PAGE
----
http://apps.facebook.com/carpool

  9. atoms - November 5, 2008

    Elizabeth,
    I think it is freecycle.org not freecycle.[the other TLD]
    The .com site appears to be trying to cash in on the generosity of the people.

  10. Rachel - November 8, 2008

    While I understand the fuel savings of shopping on-line (and I’m one of those rare women who HATES to shop, unless it’s at a consignment shop!)
    I like to support local businesses, and think it’s important to do so with the economy in such rough shape. While I’m not a fan of over-consuming, if you can help your local merchants and keep people employed, it’s something to consider. I tend to go to the storefront shops nearby, and leave the car and walk back and forth to store stuff (locked in the trunk of course!!)

  11. Lowell Michalove - December 6, 2008

    The following brief outlines the ONLY immediate SOLUTION to the energy crisis and global warming.
    America Wastes over 70% of the Energy it Consumes.
    Our hedonist energy waste is pervasive and tragic !
    (1) 100′s of millions of lights burn unnecessary during the day and night.
    (2) We over heat and over cool our homes, businesses, offices,
    schools, churches, etc……….
    (3) Most Americans do not minimize their driving. Road congestion is horrendous.
    (4) America’s obsession with road construction is the ultimate contradiction.
    The ONLY way to eliminate over demand and energy waste is by using the
    economic impact of taxing energy. Crude oil needs to be taxed at $200
    per barrel(55 gal) and ‘offset’ by making Federal Income Tax begin at $60k.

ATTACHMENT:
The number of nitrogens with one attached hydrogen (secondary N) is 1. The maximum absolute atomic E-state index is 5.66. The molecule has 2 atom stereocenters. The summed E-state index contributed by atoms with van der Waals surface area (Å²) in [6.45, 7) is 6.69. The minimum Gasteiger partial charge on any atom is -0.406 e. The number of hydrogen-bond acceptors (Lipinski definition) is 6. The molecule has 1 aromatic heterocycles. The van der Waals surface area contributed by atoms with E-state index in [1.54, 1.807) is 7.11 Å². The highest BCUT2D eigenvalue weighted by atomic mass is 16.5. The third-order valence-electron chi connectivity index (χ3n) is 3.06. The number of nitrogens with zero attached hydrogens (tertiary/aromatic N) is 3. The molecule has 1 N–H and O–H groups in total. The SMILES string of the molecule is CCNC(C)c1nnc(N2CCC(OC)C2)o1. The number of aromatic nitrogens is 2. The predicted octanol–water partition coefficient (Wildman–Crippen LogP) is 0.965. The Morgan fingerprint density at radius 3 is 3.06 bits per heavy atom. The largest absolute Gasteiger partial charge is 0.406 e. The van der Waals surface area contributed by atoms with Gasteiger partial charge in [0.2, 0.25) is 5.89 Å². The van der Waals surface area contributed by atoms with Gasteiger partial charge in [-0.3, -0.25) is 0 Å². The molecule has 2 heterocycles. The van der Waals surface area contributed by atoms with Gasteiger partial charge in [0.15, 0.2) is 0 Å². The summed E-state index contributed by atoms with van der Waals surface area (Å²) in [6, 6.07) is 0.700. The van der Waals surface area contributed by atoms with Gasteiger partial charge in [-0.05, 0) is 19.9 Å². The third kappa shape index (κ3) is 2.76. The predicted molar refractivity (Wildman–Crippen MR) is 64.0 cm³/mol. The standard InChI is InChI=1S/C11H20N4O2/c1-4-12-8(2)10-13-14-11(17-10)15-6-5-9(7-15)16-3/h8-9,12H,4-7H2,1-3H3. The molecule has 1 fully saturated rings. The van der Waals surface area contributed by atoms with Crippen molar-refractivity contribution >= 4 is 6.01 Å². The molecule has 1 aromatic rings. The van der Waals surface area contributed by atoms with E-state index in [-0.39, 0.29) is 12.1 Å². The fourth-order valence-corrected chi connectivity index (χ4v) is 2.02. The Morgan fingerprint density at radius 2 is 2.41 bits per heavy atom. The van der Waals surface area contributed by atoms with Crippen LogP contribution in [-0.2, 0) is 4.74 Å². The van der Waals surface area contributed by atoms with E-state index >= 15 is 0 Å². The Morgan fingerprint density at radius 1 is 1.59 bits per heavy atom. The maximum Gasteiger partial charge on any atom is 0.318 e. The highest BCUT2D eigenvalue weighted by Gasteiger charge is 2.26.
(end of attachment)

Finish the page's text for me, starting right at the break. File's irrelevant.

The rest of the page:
Only with a substantial and tangible dollar reward/consequence, will
    Americans care to conserve. Until the price of gas is $7 to $8 per gallon,
    Americans will not reduce their over consumption and energy waste.
    In the mean time, the USA continues its hedonist energy waste and gives away
    its economic and political wealth to the Islamic Middle East via OPEC.
    Know that the Islamic dominated OPEC cartel is glad to allow
    supply and demand market forces to drive energy prices to $8/gallon.
    China, India, and other ‘developing countries’ have just begun to
    compete for the world’s remaining fossil fuel. If global demand for
    energy is not dramatically reduced, World war is inevitable
    ( geopolitical unrest is directly related to global competition for
    energy and natural resources ).
    Ford and General Motors are headed for bankruptcy, which will leave
    100,000,000 Americans unemployed, ruin our economy, and lead to
    anarchy. America can no longer continue to ‘do business as usual’.
    Ford and GM must quickly transition to the lucrative business of
    building solar and wind ‘energy producers’ for the world’s 6.7 BILLION
    people reason$. The world cannot continue to support all the
    automakers. We are running out of petroleum !
    Mass transit must become FREE, SAFE, CLEAN, and CONVENIENT,
    thereby rewarding those who reduce their driving.
    Global warming continues to increase with our persistent waste and
    overuse of fossil fuels.
    The incentives necessary to create sustainable and renewable energy supplies
    can ONLY occur when we implement the economics of TAXING ENERGY.
    Lowell Michalove,phd lmmicha@gmail.com